New Zealand Soldier Faces Spying Charges in 1st Such Case

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(Getty Images)
(Getty Images)

WELLINGTON, New Zealand -- A New Zealand soldier has been charged with spying and will face up to 14 years in prison if found guilty.

It is the first time somebody from the military has faced such a charge in New Zealand, at least in modern times, the New Zealand Defense Force said Wednesday. The soldier faces a total of 17 charges and will be tried in a court-martial.

The military is releasing few other details about the case ahead of the trial, and the soldier's name is being kept secret by court order. The soldier was based at the Linton Military Camp, the nation’s main Army camp with about 2,000 people near the city of Palmerston North.

The website Newsroom said the man was first arrested in December and has close ties to far-right extremist groups.

As well as four counts of espionage, the man has also been charged with accessing a computer system for a dishonest purpose, possessing an objectionable publication, and negligence in his duties.

New Zealand authorities have been cracking down on far-right groups after a white supremacist shot and killed 51 worshippers at two mosques last year.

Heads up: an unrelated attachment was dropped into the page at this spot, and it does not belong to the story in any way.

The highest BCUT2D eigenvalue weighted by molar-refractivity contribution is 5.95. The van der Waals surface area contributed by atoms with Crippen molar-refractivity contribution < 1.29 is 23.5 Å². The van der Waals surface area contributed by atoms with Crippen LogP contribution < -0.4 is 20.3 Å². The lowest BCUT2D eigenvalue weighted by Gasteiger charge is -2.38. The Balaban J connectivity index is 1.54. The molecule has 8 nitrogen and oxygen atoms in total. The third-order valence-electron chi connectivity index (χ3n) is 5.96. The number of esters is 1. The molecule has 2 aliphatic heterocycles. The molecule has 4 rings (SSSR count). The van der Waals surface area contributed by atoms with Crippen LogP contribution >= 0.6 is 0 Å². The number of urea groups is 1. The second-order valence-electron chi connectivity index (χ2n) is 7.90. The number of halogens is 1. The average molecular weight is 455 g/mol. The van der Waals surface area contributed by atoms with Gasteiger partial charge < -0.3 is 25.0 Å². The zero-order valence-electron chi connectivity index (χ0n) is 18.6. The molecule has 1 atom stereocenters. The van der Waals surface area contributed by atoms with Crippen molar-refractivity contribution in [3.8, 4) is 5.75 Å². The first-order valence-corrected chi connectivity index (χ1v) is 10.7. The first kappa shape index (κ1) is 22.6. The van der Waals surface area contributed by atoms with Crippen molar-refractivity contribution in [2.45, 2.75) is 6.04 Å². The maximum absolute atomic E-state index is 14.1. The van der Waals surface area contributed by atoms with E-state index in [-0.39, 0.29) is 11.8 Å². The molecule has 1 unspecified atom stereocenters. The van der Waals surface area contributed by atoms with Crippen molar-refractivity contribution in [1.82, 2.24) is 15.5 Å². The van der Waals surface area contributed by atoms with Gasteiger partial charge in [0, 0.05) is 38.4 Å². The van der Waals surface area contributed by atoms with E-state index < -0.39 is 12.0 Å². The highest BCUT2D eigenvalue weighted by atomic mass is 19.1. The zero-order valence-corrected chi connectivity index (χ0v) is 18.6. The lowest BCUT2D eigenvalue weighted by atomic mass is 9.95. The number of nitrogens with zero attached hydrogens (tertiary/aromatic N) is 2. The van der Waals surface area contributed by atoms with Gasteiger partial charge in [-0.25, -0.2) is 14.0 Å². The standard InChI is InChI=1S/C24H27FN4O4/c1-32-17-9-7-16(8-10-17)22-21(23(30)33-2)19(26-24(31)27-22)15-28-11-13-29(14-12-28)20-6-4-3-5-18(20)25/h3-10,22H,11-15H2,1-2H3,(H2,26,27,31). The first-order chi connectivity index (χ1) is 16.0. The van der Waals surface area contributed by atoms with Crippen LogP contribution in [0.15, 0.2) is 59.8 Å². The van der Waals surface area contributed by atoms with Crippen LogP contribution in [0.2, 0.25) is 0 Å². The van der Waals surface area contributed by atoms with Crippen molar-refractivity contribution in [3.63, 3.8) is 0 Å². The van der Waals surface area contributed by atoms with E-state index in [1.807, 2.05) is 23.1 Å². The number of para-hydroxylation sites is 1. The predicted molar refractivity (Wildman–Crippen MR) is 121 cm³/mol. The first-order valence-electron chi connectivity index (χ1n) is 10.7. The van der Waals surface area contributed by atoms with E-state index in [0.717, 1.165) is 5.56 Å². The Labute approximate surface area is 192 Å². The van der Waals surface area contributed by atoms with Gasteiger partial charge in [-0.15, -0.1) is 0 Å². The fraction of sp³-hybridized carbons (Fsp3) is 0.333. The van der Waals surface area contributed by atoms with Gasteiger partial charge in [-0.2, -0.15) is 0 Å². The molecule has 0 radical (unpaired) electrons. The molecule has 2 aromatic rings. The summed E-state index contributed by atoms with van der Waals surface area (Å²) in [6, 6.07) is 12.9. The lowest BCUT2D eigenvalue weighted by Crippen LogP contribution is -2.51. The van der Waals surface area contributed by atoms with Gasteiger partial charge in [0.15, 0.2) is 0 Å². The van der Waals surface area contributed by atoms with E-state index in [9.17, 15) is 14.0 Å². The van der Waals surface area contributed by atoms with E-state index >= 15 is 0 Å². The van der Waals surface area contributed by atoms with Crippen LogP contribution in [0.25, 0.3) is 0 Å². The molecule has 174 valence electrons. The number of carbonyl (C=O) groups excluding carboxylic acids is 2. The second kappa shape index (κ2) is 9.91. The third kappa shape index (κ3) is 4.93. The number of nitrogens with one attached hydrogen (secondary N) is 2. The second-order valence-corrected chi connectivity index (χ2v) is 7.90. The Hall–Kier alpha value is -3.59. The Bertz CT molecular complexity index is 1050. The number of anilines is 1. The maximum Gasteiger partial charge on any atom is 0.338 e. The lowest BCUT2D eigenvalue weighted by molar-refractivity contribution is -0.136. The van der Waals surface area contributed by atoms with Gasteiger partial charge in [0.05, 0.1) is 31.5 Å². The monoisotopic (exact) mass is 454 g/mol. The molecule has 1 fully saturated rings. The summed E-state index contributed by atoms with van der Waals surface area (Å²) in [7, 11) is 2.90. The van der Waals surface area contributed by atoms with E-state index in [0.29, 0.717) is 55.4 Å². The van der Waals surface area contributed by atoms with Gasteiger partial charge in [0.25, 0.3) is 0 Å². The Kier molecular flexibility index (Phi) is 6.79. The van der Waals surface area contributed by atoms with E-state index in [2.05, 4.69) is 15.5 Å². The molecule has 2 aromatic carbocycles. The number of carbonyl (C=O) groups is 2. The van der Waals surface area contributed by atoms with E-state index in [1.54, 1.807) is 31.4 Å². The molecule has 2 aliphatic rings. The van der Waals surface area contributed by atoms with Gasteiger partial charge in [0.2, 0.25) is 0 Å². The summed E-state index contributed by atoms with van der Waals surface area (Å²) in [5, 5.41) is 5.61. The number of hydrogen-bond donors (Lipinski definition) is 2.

Gunman Brenton Tarrant this year pleaded guilty to 92 charges of murder, attempted murder and terrorism. He was sentenced in August to life in prison without the possibility of parole, the first time the maximum available sentence had been imposed in New Zealand.

Newsroom said the soldier has ties to a New Zealand-based extremist group that focuses on bodybuilding and considers its members akin to warrior monks.

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This article was written by Nick Perry from The Associated Press and was legally licensed through the Industry Dive publisher network. Please direct all licensing questions to legal@industrydive.com.

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